Wednesday, July 26, 2023
I was going to write about something today but I forgot what it was.
In a bid to help move the process along, Kevin suggested writing about fish. Apparently we had fish? I vaguely remember it but not enough to write about.
He said we had a dual fish tank. I do not remember that at all. It’s weird how vivid so many things are in my head and how some things might as well have never happened.
I remember having a goldfish in college but it was a fish and then it died. It was a cute fish, kind of round and puffy. It lived in an octogonal tank on my desk and even survived a few semesters. But that’s about all I can tell you.
Memory is dumb. We swear things were a certain way when it is demonstrably untrue. Like remembering your mother let you eat three cookies when everyone else agrees it was four.
We remember things like the dream we had at four years old but can’t remember the fish tank or why we went into the pantry just now.
Kevin also sent me a picture of us in the back yard and in the background is a round table with a blue umbrella with white pompoms. If proof of its existence wasn’t in that photo I would have said we never had any such thing. He said when it rained, the umbrella collected so much water that we had to squeeze it out.
I remember hanging clothes but not squeezing an umbrella.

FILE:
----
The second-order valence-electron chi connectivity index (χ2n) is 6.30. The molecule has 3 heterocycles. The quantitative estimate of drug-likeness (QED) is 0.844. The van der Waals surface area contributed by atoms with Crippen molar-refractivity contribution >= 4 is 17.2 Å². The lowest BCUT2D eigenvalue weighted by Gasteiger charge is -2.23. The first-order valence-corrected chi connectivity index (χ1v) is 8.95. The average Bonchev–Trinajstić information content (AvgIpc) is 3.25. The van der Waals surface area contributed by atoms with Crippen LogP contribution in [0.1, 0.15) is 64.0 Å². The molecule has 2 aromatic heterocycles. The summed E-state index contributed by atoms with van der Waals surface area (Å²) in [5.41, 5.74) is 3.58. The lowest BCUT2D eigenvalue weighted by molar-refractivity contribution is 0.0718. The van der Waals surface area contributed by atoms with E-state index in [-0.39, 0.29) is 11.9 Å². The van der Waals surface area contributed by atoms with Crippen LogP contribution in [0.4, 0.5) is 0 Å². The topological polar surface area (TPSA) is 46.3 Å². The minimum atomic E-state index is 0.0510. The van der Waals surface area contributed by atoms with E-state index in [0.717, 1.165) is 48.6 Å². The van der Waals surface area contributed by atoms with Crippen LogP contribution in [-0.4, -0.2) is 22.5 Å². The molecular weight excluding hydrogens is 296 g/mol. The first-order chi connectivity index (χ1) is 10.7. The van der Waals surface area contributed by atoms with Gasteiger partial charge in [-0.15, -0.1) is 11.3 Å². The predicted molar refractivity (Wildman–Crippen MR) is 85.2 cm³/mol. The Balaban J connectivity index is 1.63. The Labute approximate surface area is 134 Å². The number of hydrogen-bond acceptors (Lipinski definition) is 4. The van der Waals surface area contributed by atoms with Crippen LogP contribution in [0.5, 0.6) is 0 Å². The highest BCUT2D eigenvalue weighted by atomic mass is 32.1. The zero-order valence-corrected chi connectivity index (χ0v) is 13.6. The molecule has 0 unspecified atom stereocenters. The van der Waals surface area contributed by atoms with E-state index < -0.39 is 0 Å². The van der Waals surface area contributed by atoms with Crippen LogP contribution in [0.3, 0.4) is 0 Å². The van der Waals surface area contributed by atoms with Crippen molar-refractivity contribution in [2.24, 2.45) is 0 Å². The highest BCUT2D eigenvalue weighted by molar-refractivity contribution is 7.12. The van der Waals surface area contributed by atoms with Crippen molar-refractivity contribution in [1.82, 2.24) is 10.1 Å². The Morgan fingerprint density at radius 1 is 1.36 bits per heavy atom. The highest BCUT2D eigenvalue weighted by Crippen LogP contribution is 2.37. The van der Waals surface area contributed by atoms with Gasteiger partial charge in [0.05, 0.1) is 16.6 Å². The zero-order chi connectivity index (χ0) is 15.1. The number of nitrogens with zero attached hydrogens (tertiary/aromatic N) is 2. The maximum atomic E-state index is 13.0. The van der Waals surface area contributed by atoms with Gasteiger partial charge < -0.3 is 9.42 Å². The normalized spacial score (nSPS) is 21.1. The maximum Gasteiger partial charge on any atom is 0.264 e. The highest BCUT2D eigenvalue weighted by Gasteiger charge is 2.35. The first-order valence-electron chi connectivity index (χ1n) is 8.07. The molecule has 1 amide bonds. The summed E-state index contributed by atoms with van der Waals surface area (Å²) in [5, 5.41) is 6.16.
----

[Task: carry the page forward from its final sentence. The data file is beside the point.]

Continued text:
Sometimes if someone reminds you of something you say oh yeah!
This is not that time.
Sometimes if someone reminds you of something you conjure up a vague memory that could be true and you say hm, yeah… kind of.
This is not that time, either.
It’s like the umbrella was plucked from the brain cell in which it resided and deleted from my mental computer banks.
They say you don’t really forget things. Or maybe that’s just a myth. But I don’t have the energy to google it because I don’t feel like writing a term paper today. Still, it makes me wonder what we could access if we could actually access it.
Maybe someday someone will come up with a way to trigger all those lost memories so we can have a movie-reel recollection of our lives.
Maybe that wouldn’t be such a good thing. I think over time it’s probably a good idea to forget most of high school, a large chunk of college, and probably that dream you had when you were four.
I think over time we rose color everything, we sepia tone everything.
It’s part of why I started journaling in the first place. I mean, beyond the compulsion to narrate everything in my life, I always wanted to document things as they were, so if and when I ever looked back, I could see how it really was, not how I think it was.
Of course there is always a benefit to hindsight and perspective. When you’re in the moment of a thing it’s always hot. Emotions charge it then change it. But then, that’s part of what it was like to be in that experience. That’s the thing I want to remember, how it felt to be there.
They say (there “they” go again) you remember things better when there is an emotional charge. Maybe that’s why I remember the one time I got stitches from falling off my bike but can’t remember my father repeatedly making whiskey sours for the grown up women in my family. That’s another thing Kevin remembers, down to the commercial foam thing that he squeezed on top.